After POLITICO noted [that former] RNC spokesperson Sean Spicer spent the night of Trump’s election on a floor at Trump Tower that many RNC staff believed they were banned from due to the decree, U.S. District Court Judge Michael Vazquez allowed the Democrats to depose Spicer … .

Vazquez nonetheless rejected Democrats’ attempts to depose others, such as former RNC head and Trump chief of staff Reince Priebus, and ultimately held that Democrats did not produce evidence that the RNC continued to engage in bad behavior to justify extending the 35-year-old decree.

In its unpublished decision, the 3rd Circuit unanimously held that Judge Vazquez had wide discretion to decide that the Democrats were not entitled to broader discovery. And given that the Democrats’ argument for extending the decree depended upon finding more smoking gun evidence from that discovery, the court said Vazquez was right to let the decree expire:

The DNC hangs its hat on its challenges to the discovery orders, arguing that if we find that the court abused its discretion on discovery, then we should also find that the Decree could not be ordered expired. However, because the District Court did not abuse its discretion on discovery, it follows that it did not abuse its discretion in ruling that the Decree had expired.

Despite upholding Vazquez’s order, the 3rd Circuit forthrightly and straightforwardly described Donald Trump’s actions during the 2016 campaign as “voter suppression tactics.” It noted that:

At rallies, Trump made statements such as: “[G]o around and watch other polling places,” … “[It’s] so important that you watch other communities, because we don’t want this election stolen from us,” … and “You’ve got to get everybody to go out and watch. … And when I say ‘watch,’ you know what I’m talking about. Right?” … The Trump campaign website contained a form allowing supporters to register as “Trump Election Observers.”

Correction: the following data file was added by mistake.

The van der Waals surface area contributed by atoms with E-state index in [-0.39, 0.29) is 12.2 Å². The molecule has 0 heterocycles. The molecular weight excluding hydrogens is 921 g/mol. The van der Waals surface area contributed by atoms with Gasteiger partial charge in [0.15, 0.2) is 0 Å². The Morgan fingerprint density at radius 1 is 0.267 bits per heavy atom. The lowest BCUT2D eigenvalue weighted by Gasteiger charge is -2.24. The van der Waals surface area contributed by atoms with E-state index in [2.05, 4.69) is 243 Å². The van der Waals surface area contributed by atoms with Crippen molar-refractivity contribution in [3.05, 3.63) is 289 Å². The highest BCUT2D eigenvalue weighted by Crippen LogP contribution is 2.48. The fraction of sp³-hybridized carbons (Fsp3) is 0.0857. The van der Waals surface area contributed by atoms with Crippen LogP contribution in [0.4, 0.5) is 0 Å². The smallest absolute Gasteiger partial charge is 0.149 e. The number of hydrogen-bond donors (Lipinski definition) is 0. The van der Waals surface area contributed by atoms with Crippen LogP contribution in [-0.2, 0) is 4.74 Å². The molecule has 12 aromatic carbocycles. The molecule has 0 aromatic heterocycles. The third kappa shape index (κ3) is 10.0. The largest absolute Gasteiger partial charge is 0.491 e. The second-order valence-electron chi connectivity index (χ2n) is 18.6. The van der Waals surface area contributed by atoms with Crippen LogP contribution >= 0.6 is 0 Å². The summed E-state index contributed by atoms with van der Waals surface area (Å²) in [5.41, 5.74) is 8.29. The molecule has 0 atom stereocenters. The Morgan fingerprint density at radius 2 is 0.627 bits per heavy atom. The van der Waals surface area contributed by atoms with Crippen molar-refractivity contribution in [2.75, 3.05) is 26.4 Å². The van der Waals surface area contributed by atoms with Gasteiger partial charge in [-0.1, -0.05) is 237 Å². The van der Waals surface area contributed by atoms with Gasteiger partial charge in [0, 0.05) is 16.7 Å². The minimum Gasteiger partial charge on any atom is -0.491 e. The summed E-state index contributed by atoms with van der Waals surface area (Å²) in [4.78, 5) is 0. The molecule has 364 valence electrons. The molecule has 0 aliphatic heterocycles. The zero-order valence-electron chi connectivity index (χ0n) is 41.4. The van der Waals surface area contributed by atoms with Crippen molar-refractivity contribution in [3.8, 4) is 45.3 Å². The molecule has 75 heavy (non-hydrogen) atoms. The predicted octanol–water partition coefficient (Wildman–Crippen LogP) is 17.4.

But it said that the district court could reasonably have concluded Trump and his 2016 campaign did this in isolation from the RNC, the only one bound by the decree.

We can only guess what Trump and the RNC, now freed from this consent decree, will have planned for 2020. Trump has irresponsibly used allegations of voter fraud and stolen elections to delegitimize his opposition and rile up his base. During the 2018 election, he made unfounded allegations that Democrats were trying to steal the U.S. Senate seat in Florida from Rick Scott during state-required recounts of ballots in the close election.

Had Trump not taken over the RNC, I would not be so concerned about the demise of the decree. Thirty-five years is a long time, and many of the Republican lawyers I know would bristle at some of the tactics that the RNC had used in the past. But Trump likely has different plans in mind, and it would not surprise me to see Democrats and voting rights activists running back to court in 2020, trying to stop the renewal of odious tactics that should have by now been consigned to the history books.